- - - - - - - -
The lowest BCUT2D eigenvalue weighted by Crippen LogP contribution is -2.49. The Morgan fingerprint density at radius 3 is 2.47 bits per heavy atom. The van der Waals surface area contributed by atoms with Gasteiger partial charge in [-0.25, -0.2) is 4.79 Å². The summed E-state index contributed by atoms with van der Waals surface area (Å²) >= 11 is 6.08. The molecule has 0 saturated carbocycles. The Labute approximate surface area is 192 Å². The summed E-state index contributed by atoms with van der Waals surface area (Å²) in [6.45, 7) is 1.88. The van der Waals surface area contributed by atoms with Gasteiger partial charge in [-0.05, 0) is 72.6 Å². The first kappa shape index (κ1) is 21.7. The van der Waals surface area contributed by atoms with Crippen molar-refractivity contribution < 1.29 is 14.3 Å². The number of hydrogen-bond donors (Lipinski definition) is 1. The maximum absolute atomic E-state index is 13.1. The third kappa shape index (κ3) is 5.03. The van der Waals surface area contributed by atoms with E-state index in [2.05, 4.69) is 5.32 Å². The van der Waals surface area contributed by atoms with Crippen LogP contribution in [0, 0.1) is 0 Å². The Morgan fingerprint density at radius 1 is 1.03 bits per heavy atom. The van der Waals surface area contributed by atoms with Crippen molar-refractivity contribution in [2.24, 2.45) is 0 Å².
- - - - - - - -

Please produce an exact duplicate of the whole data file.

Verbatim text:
The lowest BCUT2D eigenvalue weighted by Crippen LogP contribution is -2.49. The Morgan fingerprint density at radius 3 is 2.47 bits per heavy atom. The van der Waals surface area contributed by atoms with Gasteiger partial charge in [-0.25, -0.2) is 4.79 Å². The summed E-state index contributed by atoms with van der Waals surface area (Å²) >= 11 is 6.08. The molecule has 0 saturated carbocycles. The Labute approximate surface area is 192 Å². The summed E-state index contributed by atoms with van der Waals surface area (Å²) in [6.45, 7) is 1.88. The van der Waals surface area contributed by atoms with Gasteiger partial charge in [-0.05, 0) is 72.6 Å². The first kappa shape index (κ1) is 21.7. The van der Waals surface area contributed by atoms with Crippen molar-refractivity contribution < 1.29 is 14.3 Å². The number of hydrogen-bond donors (Lipinski definition) is 1. The maximum absolute atomic E-state index is 13.1. The third kappa shape index (κ3) is 5.03. The van der Waals surface area contributed by atoms with E-state index in [2.05, 4.69) is 5.32 Å². The van der Waals surface area contributed by atoms with Crippen LogP contribution in [0, 0.1) is 0 Å². The Morgan fingerprint density at radius 1 is 1.03 bits per heavy atom. The van der Waals surface area contributed by atoms with Crippen molar-refractivity contribution in [2.24, 2.45) is 0 Å².